Buxton Civic Association's Stronger Roots project will deepen connection between community and environment

While the last year has been heartbreaking, difficult and stressful for many people, it’s also brought with it a renewed appreciation for our parks and open spaces.

Monday, 5th April 2021, 9:00 am
Updated Tuesday, 6th April 2021, 9:41 am

With exercise one of the constant and most welcome things we’ve been able to do over the last 12 months, many people have spent their time exploring nature and the world around them.

Now Buxton Civic Association (BCA) is using a grant of nearly £250,000 from the Government’s Green Recovery Challenge Fund to regenerate its 100 acres of woodland and deepen the links between the environment and the community through education, entertainment and the arts.

Managing that project, known as Stronger Roots is Will Ward, whose previous job have seen him working to improve social inclusion in Manchester.

Frag Last, (left) and Will Ward (right), from the Stronger Roots project being organised by Buxton Civic Association

“A lot of my career has been spent with The Challenge, a leading charity for building a more integrated society in which there is understanding and appreciation of each other’s differences,” said Will.

This involved supporting people with dementia and creating opportunities for young people who are excluded from mainstream activities to take part in outdoor activities and develop new skills. “Some people for a variety of reasons don’t get to take part in things that are common experiences,” he added.

Will later moved into outdoor management and shares his working week with the BCA and the Derbyshire Wildlife Trust as a project manager.

But the Stronger Roots Project brought the two themes together: “When I joined, I got this really clear vibe that there is a real effort to reach out to people who for whatever reason cannot access the woods,” said Will, who is currently helping the BCA as it fells trees being killed by Ash Dieback disease.

The beauty of the project is that the woodlands will eventually return with literally stronger roots as local people will be involved in collecting and planting seeds for a more diverse mix of trees.

Felling will also enable the creation of glades which are vital to wildlife, and also as spaces people can use to connect with nature.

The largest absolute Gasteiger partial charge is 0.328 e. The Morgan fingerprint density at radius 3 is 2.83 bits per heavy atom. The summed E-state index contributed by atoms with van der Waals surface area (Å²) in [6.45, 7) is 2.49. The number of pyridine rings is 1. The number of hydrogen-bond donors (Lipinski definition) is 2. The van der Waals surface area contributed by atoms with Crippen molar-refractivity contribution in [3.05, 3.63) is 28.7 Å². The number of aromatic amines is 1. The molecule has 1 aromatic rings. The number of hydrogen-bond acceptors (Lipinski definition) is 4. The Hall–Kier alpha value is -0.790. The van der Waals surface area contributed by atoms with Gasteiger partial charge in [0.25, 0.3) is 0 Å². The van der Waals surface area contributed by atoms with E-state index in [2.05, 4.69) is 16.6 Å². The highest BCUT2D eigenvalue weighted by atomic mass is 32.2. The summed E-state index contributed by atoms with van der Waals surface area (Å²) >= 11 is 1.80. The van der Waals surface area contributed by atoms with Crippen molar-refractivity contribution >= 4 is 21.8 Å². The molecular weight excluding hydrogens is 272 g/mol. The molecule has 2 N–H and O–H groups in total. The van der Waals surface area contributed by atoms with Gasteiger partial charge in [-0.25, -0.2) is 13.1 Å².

“It’s absolutely essential that we have spaces where we can all be a community together.

“There’s something child-like about a wander through the woods,” said Will, who would like the legacy of the project to be young people who have never been interested in the outdoors going on to be involved with the ongoing conservation of the woods.

“This is a gift for the next generation.”

The BCA’s Stronger Roots project will not only protect and improve the natural environment its cares for, but also use art, theatre and storytelling to deepen the town’s understanding of nature.

The grant has enabled the BCA to employ Frag Last as its Community Engagement Officer.

Frag, who has lived in the Hope Valley for 18 years where he worked for the Linley Educational Trust in Castleton, will organise events including woodland appreciation, bushcraft, walks, family activities and performances by local theatre groups like Babbling Vagabonds, and stories from much-loved local performer Gordon MacLellan, better known as Creeping Toad.

“Rather than just walking through the woods, we want people to really take notice of them,” said Frag, who believes that the more people understand about the natural world, the more responsibly they will act on behalf of the environment.

“It’s about something more tangible, so they are far more connected.”

Like many people in the area, Frag had not realised the extent of the work done by the BCA, which includes protecting the built environment as well as the natural world while attempting to influence future planning and economic development.

“I’ve been really impressed with the involvement they have across the town and how keen they are on trying to develop things and look after the people’s interests,” he said.

Frag’s interest in promoting an understanding of archaeology and history are also reflected in the Stronger Roots Project’s aims.

“It’s really close to my heart and values,” said Frag. “I love unravelling landscapes and the palimpsest of people, places and the past. I’m really excited to be weaving threads with the folk of Buxton throughout the coming year.”

But topping the Stronger Roots priorities is Ash dieback disease which is decimating ash trees across the country. As they begin to die, they create a health and safety risk particularly adjacent to footpaths, and work on felling affected trees has already begun in Grin Low Woods.

“In the clearings where the trees have been felled, more light will be able to reach the ground. This will encourage new growth and a diversification of species. This will in turn create a mosaic of varied habitats throughout the woodlands, further improving biodiversity which will be of benefit for everyone.”

To join Buxton Civic Association, visit buxtoncivicassociation.org.uk.